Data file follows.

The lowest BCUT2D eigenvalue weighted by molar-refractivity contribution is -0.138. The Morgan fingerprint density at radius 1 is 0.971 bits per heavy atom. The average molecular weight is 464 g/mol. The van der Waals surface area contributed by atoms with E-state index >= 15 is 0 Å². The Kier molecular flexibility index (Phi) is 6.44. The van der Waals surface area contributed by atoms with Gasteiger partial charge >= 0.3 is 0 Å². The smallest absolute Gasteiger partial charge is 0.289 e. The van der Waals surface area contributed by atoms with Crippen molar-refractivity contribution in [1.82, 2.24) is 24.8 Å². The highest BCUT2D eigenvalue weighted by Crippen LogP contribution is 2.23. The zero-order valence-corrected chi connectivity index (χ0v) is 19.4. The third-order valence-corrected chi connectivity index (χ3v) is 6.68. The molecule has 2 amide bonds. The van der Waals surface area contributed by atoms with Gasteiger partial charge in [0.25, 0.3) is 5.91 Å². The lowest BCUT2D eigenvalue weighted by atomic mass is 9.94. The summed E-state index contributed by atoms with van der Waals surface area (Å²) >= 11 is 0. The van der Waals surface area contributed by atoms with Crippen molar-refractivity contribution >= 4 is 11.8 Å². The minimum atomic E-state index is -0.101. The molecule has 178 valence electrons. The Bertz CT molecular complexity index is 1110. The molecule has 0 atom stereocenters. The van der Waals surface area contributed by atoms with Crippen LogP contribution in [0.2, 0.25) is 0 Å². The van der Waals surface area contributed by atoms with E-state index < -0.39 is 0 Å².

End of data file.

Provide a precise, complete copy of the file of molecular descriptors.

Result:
The lowest BCUT2D eigenvalue weighted by molar-refractivity contribution is -0.138. The Morgan fingerprint density at radius 1 is 0.971 bits per heavy atom. The average molecular weight is 464 g/mol. The van der Waals surface area contributed by atoms with E-state index >= 15 is 0 Å². The Kier molecular flexibility index (Phi) is 6.44. The van der Waals surface area contributed by atoms with Gasteiger partial charge >= 0.3 is 0 Å². The smallest absolute Gasteiger partial charge is 0.289 e. The van der Waals surface area contributed by atoms with Crippen molar-refractivity contribution in [1.82, 2.24) is 24.8 Å². The highest BCUT2D eigenvalue weighted by Crippen LogP contribution is 2.23. The zero-order valence-corrected chi connectivity index (χ0v) is 19.4. The third-order valence-corrected chi connectivity index (χ3v) is 6.68. The molecule has 2 amide bonds. The van der Waals surface area contributed by atoms with Gasteiger partial charge in [0.25, 0.3) is 5.91 Å². The lowest BCUT2D eigenvalue weighted by atomic mass is 9.94. The summed E-state index contributed by atoms with van der Waals surface area (Å²) >= 11 is 0. The van der Waals surface area contributed by atoms with Crippen molar-refractivity contribution >= 4 is 11.8 Å². The minimum atomic E-state index is -0.101. The molecule has 178 valence electrons. The Bertz CT molecular complexity index is 1110. The molecule has 0 atom stereocenters. The van der Waals surface area contributed by atoms with Crippen LogP contribution in [0.2, 0.25) is 0 Å². The van der Waals surface area contributed by atoms with E-state index < -0.39 is 0 Å².